As you said FRA are not cops and because of that they can do some things, by SCOTUS, that cops cannot. But they do have rules just like everybody does in one way or another. I am not sure where this idea came from that game wardens can disregard the constitution, but I can assure it is not true. Every police officer can enforce game laws, and most wardens or rangers can enforce criminal, and traffic laws. CA Supreme court has a ruling on this which I disagree with, I will have to find it. In that ruling they express that protecting the wildlife comes above individual rights. All they had to do was uphold the RAS in the case, instead they chose to make a political statement. So in CA game wardens may have super powers, but that is not unusual for CA.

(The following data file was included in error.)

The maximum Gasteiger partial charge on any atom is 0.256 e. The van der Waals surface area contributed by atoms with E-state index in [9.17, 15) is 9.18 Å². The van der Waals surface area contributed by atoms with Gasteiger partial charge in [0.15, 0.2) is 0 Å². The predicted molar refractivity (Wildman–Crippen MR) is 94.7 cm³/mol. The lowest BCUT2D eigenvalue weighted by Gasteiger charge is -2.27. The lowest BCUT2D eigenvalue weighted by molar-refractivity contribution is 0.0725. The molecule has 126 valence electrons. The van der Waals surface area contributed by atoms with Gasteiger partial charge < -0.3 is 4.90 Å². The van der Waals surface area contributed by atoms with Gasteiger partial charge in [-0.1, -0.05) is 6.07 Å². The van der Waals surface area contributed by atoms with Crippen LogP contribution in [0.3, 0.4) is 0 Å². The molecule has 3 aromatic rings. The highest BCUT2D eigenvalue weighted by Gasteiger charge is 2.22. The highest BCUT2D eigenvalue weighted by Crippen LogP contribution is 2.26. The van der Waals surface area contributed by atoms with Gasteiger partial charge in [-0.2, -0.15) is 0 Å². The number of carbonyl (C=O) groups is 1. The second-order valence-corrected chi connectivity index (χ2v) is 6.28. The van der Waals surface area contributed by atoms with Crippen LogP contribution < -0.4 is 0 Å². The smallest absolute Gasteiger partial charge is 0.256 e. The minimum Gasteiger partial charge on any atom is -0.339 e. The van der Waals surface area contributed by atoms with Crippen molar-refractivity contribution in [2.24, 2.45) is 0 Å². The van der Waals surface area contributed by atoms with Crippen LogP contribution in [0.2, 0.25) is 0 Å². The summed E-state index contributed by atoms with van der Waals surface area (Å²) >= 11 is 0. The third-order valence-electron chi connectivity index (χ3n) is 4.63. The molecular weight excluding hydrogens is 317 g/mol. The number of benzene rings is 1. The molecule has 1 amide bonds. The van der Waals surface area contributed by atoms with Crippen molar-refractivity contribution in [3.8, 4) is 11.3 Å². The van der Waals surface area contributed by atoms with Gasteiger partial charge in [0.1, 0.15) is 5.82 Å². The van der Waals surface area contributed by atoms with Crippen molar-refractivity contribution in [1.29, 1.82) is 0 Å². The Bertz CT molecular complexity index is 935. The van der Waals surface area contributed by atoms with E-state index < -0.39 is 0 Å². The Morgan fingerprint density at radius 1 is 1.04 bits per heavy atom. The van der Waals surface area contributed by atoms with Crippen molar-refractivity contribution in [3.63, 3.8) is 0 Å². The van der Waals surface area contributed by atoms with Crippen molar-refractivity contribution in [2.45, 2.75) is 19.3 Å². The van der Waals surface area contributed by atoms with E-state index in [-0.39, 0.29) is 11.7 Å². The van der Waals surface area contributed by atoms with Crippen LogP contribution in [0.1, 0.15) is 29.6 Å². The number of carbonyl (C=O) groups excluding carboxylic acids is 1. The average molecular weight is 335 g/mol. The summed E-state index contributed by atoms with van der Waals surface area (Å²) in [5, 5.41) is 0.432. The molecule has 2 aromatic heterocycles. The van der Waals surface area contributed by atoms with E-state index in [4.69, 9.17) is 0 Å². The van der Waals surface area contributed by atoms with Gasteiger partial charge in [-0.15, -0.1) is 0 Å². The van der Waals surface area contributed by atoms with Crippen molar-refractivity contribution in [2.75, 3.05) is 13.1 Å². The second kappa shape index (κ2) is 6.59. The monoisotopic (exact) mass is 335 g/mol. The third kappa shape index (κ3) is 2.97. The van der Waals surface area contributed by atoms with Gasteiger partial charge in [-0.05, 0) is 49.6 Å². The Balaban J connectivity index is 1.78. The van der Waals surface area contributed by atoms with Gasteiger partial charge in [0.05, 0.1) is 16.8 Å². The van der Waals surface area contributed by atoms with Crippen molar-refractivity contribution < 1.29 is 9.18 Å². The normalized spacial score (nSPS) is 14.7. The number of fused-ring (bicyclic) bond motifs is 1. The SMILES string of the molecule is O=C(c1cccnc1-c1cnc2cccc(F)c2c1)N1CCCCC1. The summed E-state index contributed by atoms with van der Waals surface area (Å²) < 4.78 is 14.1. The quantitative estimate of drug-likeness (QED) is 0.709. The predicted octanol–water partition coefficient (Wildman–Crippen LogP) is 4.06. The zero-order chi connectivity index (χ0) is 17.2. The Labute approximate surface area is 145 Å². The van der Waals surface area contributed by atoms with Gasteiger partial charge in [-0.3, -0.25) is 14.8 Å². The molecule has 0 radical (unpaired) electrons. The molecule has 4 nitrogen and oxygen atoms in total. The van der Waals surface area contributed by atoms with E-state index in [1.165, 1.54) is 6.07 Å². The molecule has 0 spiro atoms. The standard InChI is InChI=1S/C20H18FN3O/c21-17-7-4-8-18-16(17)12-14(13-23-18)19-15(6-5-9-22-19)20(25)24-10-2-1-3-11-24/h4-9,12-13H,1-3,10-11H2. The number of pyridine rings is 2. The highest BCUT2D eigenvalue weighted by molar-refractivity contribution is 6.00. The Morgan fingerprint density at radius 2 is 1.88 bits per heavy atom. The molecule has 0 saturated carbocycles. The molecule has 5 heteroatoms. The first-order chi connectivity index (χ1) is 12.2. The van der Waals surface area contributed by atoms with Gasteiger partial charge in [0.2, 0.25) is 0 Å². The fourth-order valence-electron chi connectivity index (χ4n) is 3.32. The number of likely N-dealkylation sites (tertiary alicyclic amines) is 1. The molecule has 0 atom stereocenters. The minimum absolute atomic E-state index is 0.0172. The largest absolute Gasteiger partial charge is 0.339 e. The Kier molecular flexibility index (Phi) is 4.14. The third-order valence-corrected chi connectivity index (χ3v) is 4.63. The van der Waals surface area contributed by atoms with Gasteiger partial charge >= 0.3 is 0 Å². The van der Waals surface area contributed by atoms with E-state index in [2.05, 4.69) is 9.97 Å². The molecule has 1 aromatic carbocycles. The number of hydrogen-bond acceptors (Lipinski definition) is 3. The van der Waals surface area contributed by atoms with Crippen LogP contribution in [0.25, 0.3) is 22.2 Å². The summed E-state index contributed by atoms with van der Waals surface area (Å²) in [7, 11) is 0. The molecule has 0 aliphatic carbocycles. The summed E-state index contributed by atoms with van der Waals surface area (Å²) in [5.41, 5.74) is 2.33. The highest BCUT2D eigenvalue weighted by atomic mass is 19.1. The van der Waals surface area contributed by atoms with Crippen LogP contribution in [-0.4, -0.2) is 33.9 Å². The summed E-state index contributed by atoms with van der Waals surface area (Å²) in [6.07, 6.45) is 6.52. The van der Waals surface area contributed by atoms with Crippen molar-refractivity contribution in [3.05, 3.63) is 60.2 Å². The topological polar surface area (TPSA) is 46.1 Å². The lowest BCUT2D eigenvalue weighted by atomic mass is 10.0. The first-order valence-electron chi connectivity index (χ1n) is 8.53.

22. #22
    Regular Member waterfowl woody's Avatar
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    State of Washington..

    In this state the wardens can search anything, if you appear to be hunting or fishing, without a warrant. I also believe they just made it ok to pull you over just because you are towing a boat, invasive species check.
    I found this in the rcw's in Washington code

    http://apps.leg.wa.gov/RCW/default.aspx?cite=77.15.080

    might not link but you can cut and paste in browser.